Using the data gathered through the app, the Flone Initiative aims to create a comprehensive database on gender-based violence hotspots across Kenya, particularly on public transport and other public transport spaces, so that Kenyan women can plan safer journeys for themselves and their loved ones. The data will also give government authorities, public transport operators, and civil society movements a deeper understanding of gender-based violence across Kenya, identifying unmet needs, raising public awareness and helping to shape policy on safety in public spaces.
The WCG Whole of Government Targeted Hotspot Plan works to change individual and community behaviour to slow the spread of COVID-19 in high-population, high-transmission areas. Community Safety, in partnership with lead departments and other spheres of government, has taken proactive measures to protect communities and save lives.
What we’ve learned through knowledge management within the South African-German development cooperation
South African cities need to invest in public spaces that are truly co-created through social engineering processes. These need to be grounded in quality community participation processes which begin at the conception of the project, carries on when the project is handed over, and continues in different ways to ensure ownership and positive social activation of these spaces.
State capture at the Passenger Rail Agency of South Africa (PRASA) has led to the dysfunction of the commuter rail system. PRASA employs approximately 434 security personnel in the Western Cape. However, there are huge problems with these security contractors.The terrible legacy of those that engaged in State Capture will take years to undo. Commuters need to see improvements. A lot needs to be done regarding safety and security in trains.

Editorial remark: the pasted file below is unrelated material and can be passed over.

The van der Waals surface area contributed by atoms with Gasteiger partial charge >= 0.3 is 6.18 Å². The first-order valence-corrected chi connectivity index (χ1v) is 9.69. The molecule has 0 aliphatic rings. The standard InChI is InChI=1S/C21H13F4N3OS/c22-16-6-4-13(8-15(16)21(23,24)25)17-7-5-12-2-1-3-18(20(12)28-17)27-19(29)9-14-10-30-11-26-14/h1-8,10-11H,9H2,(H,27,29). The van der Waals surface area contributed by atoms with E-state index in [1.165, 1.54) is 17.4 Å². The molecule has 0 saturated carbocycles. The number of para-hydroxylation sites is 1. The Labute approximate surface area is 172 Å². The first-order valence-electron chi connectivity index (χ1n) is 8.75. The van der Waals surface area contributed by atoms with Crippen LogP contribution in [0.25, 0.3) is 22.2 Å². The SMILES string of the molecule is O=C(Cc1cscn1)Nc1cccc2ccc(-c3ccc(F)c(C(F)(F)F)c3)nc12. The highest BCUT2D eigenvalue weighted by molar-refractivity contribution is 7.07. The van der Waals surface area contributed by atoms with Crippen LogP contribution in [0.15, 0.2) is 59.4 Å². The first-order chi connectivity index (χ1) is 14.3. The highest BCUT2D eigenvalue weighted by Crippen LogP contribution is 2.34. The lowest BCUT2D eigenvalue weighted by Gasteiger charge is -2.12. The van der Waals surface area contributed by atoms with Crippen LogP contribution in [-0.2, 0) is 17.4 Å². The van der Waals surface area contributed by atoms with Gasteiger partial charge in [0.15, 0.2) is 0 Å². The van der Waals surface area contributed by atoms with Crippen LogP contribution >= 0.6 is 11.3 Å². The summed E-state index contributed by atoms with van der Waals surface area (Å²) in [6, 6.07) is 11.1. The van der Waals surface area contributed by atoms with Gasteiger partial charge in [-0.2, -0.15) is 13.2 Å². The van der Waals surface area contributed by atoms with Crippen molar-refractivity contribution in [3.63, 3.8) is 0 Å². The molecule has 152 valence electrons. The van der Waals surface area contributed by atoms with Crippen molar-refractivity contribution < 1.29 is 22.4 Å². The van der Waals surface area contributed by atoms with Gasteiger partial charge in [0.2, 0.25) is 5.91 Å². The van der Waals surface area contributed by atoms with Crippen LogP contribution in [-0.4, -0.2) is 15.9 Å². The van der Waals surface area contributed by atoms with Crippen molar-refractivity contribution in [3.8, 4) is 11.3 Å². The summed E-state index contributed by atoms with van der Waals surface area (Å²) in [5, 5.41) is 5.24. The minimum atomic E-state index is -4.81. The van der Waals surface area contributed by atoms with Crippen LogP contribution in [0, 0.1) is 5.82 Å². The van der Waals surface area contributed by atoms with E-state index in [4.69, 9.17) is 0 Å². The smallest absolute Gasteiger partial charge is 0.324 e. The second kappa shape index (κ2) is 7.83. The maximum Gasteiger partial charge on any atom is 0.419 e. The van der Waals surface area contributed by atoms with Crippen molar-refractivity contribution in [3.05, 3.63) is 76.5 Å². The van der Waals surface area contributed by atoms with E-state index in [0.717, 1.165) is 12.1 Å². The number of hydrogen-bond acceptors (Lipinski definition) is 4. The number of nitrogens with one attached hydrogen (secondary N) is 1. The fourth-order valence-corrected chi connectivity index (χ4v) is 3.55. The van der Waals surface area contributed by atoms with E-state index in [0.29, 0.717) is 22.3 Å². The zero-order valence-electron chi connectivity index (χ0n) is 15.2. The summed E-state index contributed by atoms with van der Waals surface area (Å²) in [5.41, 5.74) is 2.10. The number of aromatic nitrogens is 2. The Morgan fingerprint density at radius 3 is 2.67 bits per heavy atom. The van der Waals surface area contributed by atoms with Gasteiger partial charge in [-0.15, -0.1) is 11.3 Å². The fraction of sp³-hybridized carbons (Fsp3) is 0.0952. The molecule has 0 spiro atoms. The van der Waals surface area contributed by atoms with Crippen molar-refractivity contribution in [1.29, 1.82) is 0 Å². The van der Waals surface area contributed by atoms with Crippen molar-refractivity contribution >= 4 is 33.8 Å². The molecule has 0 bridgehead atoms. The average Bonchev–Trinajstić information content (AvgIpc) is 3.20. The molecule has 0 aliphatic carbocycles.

The Ulutsha Street Festival 2018 turned out to be an ideal family event on a typical windy winter day in Port Elizabeth. This year’s Festival once again highlighted how public spaces can be transformed into positive spaces for recreation and social interaction. Further, the Festival demonstrated how festivals can be used as both recreational opportunities as well as opportunities to raise awareness on key social issues, such as gender-based violence and violence against children.
The creation of a safe, non-commercial and welcoming public space in Cape Town is necessary to challenge the barriers cemented in the past which taint our experience of the present and keep us apart.
With the support of UMHLALI, an early crime prevention project implemented by the CJCP and Masifunde Learner Development; as well as the GIZ’s Violence and Crime Prevention Project (VCP); the ULUTSHA street festival took place on Youth Day (June 16, 2017) under the slogan “Report cases of violence against women and children!”.
On 20 October 2016, the New Urban Agenda was adopted at the Habitat III conference in Quito, Equator. While including many important aspect for sustainable urban development in the next 20 years, the Agenda is vague on one critical aspect: the importance of safe public spaces for social cohesion and more liveable cities.
Not only do streets connect places, but they also connect people. Yet in cities such as Cape Town, the legacy of spatial segregation is still painfully present. Open Streets aims to help bridge the city’s spatial and social divides by changing how streets are used, perceived, and experienced.